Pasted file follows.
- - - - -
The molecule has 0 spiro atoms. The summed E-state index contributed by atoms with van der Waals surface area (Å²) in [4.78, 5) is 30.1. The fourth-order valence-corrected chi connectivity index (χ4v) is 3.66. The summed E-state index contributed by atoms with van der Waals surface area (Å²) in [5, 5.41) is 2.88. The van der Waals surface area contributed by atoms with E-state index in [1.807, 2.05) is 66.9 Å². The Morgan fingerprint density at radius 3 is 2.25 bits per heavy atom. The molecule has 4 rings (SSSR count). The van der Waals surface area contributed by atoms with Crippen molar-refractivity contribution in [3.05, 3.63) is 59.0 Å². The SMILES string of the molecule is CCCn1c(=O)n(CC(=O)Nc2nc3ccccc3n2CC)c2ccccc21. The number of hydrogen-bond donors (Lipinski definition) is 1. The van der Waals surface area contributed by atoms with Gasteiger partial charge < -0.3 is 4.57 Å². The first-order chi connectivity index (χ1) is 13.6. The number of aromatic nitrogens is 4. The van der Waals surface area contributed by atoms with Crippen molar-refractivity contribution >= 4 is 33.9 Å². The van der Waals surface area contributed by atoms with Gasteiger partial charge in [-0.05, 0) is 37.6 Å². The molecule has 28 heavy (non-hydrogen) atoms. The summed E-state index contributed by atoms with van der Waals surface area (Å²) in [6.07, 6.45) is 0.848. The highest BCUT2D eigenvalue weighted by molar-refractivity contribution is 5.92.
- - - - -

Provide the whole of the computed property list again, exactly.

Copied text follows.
The molecule has 0 spiro atoms. The summed E-state index contributed by atoms with van der Waals surface area (Å²) in [4.78, 5) is 30.1. The fourth-order valence-corrected chi connectivity index (χ4v) is 3.66. The summed E-state index contributed by atoms with van der Waals surface area (Å²) in [5, 5.41) is 2.88. The van der Waals surface area contributed by atoms with E-state index in [1.807, 2.05) is 66.9 Å². The Morgan fingerprint density at radius 3 is 2.25 bits per heavy atom. The molecule has 4 rings (SSSR count). The van der Waals surface area contributed by atoms with Crippen molar-refractivity contribution in [3.05, 3.63) is 59.0 Å². The SMILES string of the molecule is CCCn1c(=O)n(CC(=O)Nc2nc3ccccc3n2CC)c2ccccc21. The number of hydrogen-bond donors (Lipinski definition) is 1. The van der Waals surface area contributed by atoms with Gasteiger partial charge < -0.3 is 4.57 Å². The first-order chi connectivity index (χ1) is 13.6. The number of aromatic nitrogens is 4. The van der Waals surface area contributed by atoms with Crippen molar-refractivity contribution >= 4 is 33.9 Å². The van der Waals surface area contributed by atoms with Gasteiger partial charge in [-0.05, 0) is 37.6 Å². The molecule has 28 heavy (non-hydrogen) atoms. The summed E-state index contributed by atoms with van der Waals surface area (Å²) in [6.07, 6.45) is 0.848. The highest BCUT2D eigenvalue weighted by molar-refractivity contribution is 5.92.